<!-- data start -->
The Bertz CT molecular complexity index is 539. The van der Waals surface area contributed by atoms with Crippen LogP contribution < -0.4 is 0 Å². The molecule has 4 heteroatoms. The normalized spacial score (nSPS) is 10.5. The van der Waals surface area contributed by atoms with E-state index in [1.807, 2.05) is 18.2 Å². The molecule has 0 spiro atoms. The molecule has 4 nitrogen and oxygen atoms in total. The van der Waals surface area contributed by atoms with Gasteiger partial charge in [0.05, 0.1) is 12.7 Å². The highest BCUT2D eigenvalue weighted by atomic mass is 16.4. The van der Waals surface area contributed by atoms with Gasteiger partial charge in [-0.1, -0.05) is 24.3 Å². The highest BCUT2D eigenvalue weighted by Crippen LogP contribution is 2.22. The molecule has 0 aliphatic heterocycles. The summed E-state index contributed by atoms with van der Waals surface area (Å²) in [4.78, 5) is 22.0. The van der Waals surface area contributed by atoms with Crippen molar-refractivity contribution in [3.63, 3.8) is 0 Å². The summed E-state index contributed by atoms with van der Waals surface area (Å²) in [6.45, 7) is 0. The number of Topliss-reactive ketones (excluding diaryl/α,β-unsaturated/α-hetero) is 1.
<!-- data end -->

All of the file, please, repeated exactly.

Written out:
The Bertz CT molecular complexity index is 539. The van der Waals surface area contributed by atoms with Crippen LogP contribution < -0.4 is 0 Å². The molecule has 4 heteroatoms. The normalized spacial score (nSPS) is 10.5. The van der Waals surface area contributed by atoms with E-state index in [1.807, 2.05) is 18.2 Å². The molecule has 0 spiro atoms. The molecule has 4 nitrogen and oxygen atoms in total. The van der Waals surface area contributed by atoms with Gasteiger partial charge in [0.05, 0.1) is 12.7 Å². The highest BCUT2D eigenvalue weighted by atomic mass is 16.4. The van der Waals surface area contributed by atoms with Gasteiger partial charge in [-0.1, -0.05) is 24.3 Å². The highest BCUT2D eigenvalue weighted by Crippen LogP contribution is 2.22. The molecule has 0 aliphatic heterocycles. The summed E-state index contributed by atoms with van der Waals surface area (Å²) in [4.78, 5) is 22.0. The van der Waals surface area contributed by atoms with Crippen molar-refractivity contribution in [3.63, 3.8) is 0 Å². The summed E-state index contributed by atoms with van der Waals surface area (Å²) in [6.45, 7) is 0. The number of Topliss-reactive ketones (excluding diaryl/α,β-unsaturated/α-hetero) is 1.